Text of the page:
James Barry is an Associate Research Fellow with Alfred Deakin Institute for Citizenship and Globalisation.
James’ research interests involve the intersections of religious, linguistic and national conceptions of identity in the Middle East, specifically Iran. James speaks Armenian and Persian-Farsi. He has a long standing relationship with the Armenian community in Australia, and has been interviewed for community radio and magazines in both Australia and the United States, and has worked with several Iranian expatriate communities at each end of the Pacific Rim.
In 2013 James received his PhD from Monash University for his thesis ‘My Nation is not Soil, My Nation is Alive: Armenian Christian Identity in the Islamic Republic of Iran’. James’ dissertation was an ethnographic study focusing on the sense of identity experienced by religious minorities in the Islamic Republic. This involved research in social institutions such as sports clubs, ethnic affiliated restaurants and churches, the general sites where identity is formed and reinforced. His fieldwork site was Tehran, though with additional interviews were conducted in Armenia, Australia and the United States. His findings not only have contributed to understandings of how is constructed in Iran today, but also these identities differ between generations and are changed by the process of migration. He is currently preparing the manuscript for publication.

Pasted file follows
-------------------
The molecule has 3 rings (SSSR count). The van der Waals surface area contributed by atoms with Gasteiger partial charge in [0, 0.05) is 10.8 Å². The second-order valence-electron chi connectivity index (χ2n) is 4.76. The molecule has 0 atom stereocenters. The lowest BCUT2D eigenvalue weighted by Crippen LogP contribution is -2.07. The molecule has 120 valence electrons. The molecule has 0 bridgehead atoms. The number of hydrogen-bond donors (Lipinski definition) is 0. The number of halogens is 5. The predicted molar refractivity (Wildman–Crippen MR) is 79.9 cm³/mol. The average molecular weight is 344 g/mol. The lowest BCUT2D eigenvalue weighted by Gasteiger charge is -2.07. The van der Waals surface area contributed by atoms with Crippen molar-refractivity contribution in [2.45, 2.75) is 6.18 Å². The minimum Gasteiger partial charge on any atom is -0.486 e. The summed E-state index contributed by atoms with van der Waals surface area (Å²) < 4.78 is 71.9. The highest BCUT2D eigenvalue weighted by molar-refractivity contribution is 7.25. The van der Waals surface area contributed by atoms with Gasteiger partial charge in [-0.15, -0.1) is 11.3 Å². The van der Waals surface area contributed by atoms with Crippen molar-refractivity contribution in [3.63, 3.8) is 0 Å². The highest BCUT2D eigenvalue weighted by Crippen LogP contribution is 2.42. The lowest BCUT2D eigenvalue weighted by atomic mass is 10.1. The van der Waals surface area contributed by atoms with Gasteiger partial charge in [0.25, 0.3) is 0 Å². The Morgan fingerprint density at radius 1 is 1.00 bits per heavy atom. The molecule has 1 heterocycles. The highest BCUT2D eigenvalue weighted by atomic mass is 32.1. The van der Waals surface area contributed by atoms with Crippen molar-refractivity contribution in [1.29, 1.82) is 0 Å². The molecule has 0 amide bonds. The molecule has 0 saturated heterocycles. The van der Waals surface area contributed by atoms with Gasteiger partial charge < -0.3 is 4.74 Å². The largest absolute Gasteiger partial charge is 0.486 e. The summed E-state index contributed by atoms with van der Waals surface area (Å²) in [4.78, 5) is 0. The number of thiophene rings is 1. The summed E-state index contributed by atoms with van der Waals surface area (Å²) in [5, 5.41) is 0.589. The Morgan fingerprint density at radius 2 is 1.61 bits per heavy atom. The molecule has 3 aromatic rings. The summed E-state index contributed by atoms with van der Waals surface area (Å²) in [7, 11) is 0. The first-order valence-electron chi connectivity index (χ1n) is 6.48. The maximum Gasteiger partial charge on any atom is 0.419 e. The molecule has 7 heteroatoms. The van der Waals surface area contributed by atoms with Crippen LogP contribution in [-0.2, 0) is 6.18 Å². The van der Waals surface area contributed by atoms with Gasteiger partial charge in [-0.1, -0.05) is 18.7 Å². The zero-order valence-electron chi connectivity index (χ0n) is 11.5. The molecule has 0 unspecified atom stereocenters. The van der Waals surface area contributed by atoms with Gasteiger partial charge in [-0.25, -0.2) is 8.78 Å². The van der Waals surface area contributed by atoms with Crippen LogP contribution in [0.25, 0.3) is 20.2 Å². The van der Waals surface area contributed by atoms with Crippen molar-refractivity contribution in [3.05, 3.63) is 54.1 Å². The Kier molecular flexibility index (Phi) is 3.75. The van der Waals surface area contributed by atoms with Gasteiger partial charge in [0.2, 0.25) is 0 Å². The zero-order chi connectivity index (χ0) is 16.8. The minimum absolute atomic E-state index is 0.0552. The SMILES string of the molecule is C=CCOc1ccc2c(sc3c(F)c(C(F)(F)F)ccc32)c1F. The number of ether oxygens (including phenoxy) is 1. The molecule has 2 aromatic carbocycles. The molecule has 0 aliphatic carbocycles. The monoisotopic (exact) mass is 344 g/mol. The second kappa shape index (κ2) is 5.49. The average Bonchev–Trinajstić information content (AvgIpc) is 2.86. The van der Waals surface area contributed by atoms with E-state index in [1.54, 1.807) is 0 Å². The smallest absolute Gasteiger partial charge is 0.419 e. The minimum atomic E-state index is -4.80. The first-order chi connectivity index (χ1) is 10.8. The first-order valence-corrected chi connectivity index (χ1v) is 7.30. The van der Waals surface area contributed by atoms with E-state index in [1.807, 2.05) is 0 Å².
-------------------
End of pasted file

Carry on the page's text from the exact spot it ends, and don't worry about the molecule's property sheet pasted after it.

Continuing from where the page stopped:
In addition to his work at ADI, James has an ongoing involvement in research on decision-making among irregular maritime arrivals to Australia, particularly migrants from Iran, Iraq and Afghanistan. James was a lecturer at Monash University from 2012 to 2014.Read more on James's profile
Religion and nationalism in the Middle East
Minorities in the Middle East
Language and identity.